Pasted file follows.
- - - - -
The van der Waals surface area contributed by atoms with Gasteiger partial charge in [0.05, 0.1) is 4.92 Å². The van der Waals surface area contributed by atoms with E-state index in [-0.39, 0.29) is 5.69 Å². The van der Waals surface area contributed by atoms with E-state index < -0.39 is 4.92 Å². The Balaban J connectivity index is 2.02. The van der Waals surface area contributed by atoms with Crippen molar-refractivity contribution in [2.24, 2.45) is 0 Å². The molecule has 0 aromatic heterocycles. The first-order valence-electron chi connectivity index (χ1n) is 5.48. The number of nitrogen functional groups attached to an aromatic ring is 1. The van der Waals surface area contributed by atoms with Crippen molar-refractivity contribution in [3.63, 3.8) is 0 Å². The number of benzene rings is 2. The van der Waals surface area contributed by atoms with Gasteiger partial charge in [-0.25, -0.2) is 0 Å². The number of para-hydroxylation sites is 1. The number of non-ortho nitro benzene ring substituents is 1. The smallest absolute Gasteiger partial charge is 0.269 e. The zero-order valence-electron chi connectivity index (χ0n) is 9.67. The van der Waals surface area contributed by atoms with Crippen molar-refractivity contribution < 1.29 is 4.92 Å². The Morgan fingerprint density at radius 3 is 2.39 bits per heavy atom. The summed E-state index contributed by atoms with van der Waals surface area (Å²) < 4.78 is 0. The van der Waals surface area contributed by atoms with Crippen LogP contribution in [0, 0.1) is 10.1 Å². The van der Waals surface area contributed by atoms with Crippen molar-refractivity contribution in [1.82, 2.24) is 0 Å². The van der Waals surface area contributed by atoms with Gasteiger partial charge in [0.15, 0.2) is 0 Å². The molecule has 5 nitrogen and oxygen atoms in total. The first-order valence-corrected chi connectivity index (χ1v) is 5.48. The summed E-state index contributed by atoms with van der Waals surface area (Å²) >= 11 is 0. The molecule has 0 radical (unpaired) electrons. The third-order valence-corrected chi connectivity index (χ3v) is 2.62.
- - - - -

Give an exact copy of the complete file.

The van der Waals surface area contributed by atoms with Gasteiger partial charge in [0.05, 0.1) is 4.92 Å². The van der Waals surface area contributed by atoms with E-state index in [-0.39, 0.29) is 5.69 Å². The van der Waals surface area contributed by atoms with E-state index < -0.39 is 4.92 Å². The Balaban J connectivity index is 2.02. The van der Waals surface area contributed by atoms with Crippen molar-refractivity contribution in [2.24, 2.45) is 0 Å². The molecule has 0 aromatic heterocycles. The first-order valence-electron chi connectivity index (χ1n) is 5.48. The number of nitrogen functional groups attached to an aromatic ring is 1. The van der Waals surface area contributed by atoms with Crippen molar-refractivity contribution in [3.63, 3.8) is 0 Å². The number of benzene rings is 2. The van der Waals surface area contributed by atoms with Gasteiger partial charge in [-0.25, -0.2) is 0 Å². The number of para-hydroxylation sites is 1. The number of non-ortho nitro benzene ring substituents is 1. The smallest absolute Gasteiger partial charge is 0.269 e. The zero-order valence-electron chi connectivity index (χ0n) is 9.67. The van der Waals surface area contributed by atoms with Crippen molar-refractivity contribution < 1.29 is 4.92 Å². The Morgan fingerprint density at radius 3 is 2.39 bits per heavy atom. The summed E-state index contributed by atoms with van der Waals surface area (Å²) < 4.78 is 0. The van der Waals surface area contributed by atoms with Crippen LogP contribution in [0, 0.1) is 10.1 Å². The van der Waals surface area contributed by atoms with Crippen molar-refractivity contribution in [1.82, 2.24) is 0 Å². The van der Waals surface area contributed by atoms with Gasteiger partial charge in [0.15, 0.2) is 0 Å². The molecule has 5 nitrogen and oxygen atoms in total. The first-order valence-corrected chi connectivity index (χ1v) is 5.48. The summed E-state index contributed by atoms with van der Waals surface area (Å²) >= 11 is 0. The molecule has 0 radical (unpaired) electrons. The third-order valence-corrected chi connectivity index (χ3v) is 2.62.